Last Build Date: Sat, 29 Apr 2017 18:00:43 +0000
Sat, 29 Apr 2017 18:00:43 +0000
“Don’t come to me with a problem, unless you also have a solution.” I got a version of that advice early in my career and I’ve dispensed it as well. It’s become bad advice. The good part of the advice is that simply pointing at a problem isn’t terribly helpful. The trickier part is that … Continue reading Staying in the question – shifting from problem identification to framing
The post Staying in the question – shifting from problem identification to framing appeared first on McGee's Musings.
Sat, 25 Mar 2017 18:21:27 +0000
￼ Only Humans Need Apply: Winners and Losers in the Age of Smart Machines Thomas H. Davenport, Julia Kirby In his most recent book, Tom Davenport, along with co-author Julia Kirby, provides an excellent entry point and framework for understanding the evolving relationship between smart people and smart machines. There’s a great deal of hand-wringing … Continue reading Review – Only Humans Need Apply
Thu, 16 Mar 2017 18:58:06 +0000
Context switching is expensive yet inevitable in our multi-tasking world. If you are a knowledge worker, lowering the costs of context switching may be one of the highest payoff investments you can make. How should we go about thinking about the problem of context switching to reduce those costs? Switching contexts vs. switching tasks A … Continue reading Lowering the costs of context switching
Fri, 03 Mar 2017 19:55:11 +0000
There’s a nice piece over at Studypool talking to a dozen “experts” about effective use of technology in the classroom. I put experts in quotes mostly because I was deemed one of those experts. Kidding aside, the end result is a nice overview of productive ways to think about incorporating technology into teaching and learning … Continue reading Technology in the Classroom
Tue, 28 Feb 2017 21:59:15 +0000
Multi-tasking doesn’t work but our lives demand it anyway. This leaves us with the problem of how to compensate for the productivity and quality losses generated by work environments that demand parallel processing our brains can’t handle. Why can’t our brains multi-task and what happens when we try? Left brain/right brain discussions aside, we only … Continue reading The costs of context switching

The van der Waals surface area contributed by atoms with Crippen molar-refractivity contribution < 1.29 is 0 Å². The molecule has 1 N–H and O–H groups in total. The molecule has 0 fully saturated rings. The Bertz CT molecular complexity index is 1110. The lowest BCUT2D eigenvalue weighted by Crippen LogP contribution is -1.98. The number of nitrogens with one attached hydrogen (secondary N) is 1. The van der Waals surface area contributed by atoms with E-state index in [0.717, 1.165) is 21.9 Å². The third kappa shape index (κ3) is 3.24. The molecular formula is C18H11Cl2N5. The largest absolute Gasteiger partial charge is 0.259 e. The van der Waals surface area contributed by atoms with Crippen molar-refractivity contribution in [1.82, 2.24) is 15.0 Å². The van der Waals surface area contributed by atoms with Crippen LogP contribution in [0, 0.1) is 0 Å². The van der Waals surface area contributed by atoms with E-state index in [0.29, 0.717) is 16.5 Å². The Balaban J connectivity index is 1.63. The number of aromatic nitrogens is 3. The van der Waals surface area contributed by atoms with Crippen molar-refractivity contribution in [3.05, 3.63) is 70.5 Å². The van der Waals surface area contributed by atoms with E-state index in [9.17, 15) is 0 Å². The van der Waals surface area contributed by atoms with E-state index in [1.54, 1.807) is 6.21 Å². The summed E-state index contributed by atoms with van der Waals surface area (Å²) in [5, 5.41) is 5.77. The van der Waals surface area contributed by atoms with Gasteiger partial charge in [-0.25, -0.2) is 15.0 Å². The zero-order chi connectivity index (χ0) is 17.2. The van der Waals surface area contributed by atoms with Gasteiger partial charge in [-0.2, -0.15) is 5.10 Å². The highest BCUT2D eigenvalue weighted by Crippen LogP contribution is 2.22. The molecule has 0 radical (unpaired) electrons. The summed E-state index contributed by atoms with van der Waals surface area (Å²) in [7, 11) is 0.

Tue, 14 Feb 2017 20:53:38 +0000
The Art of Procrastination: A Guide to Effective Dawdling, Lollygagging and Postponing, Perry, John I began my formal relationship with the notion of procrastination at the age of 12. I was in my room working on a model plane instead of my homework. My dad came in and asked me to look up the word … Continue reading Review – The Art of Procrastination: A Guide to Effective Dawdling, Lollygagging and Postponing
The post Review – The Art of Procrastination: A Guide to Effective Dawdling, Lollygagging and Postponing appeared first on McGee's Musings.
Sat, 04 Feb 2017 18:01:36 +0000
Invisibility is an accidental and troublesome characteristic of knowledge work in a digital world. What makes it invisible? Why does it matter? What can you do about it? How did knowledge work become invisible? As a knowledge worker, I get paid for what happens inside my head but not until I get the work outside … Continue reading Making knowledge work visible
Mon, 12 Dec 2016 16:25:28 +0000
I gave a talk on Saturday for ChicagoLand PMI about why knowledge workers needed to develop strategies and the supporting habits and practices to manage and develop their know how across organizations and across time. If you’re interested you can find a copy of my slides on Slideshare. Knowledge management as buzzword and practice originated … Continue reading Knowledge management matters more to you than to your organization
The post Knowledge management matters more to you than to your organization appeared first on McGee's Musings.
Wed, 17 Aug 2016 19:03:12 +0000
I just wrapped up teaching an MBA level course in project management at Loyola University. I started doing project management in the 1970s and it has been an essential, albeit secondary, element of my skill set. During the course, I found it useful to look back to some of the origins of the field. Project … Continue reading Roots of Project Management
Tue, 05 Jul 2016 20:01:57 +0000
What does the second law of thermodynamics tell us about knowledge management? There’s some pretty complex mathematics around the laws of thermodynamics, but the poet’s version will do for our purposes: You can’t win You’re going to lose You can’t get out of the game Life is a constant battle against entropy or disorder. Cars … Continue reading Entropy and knowledge management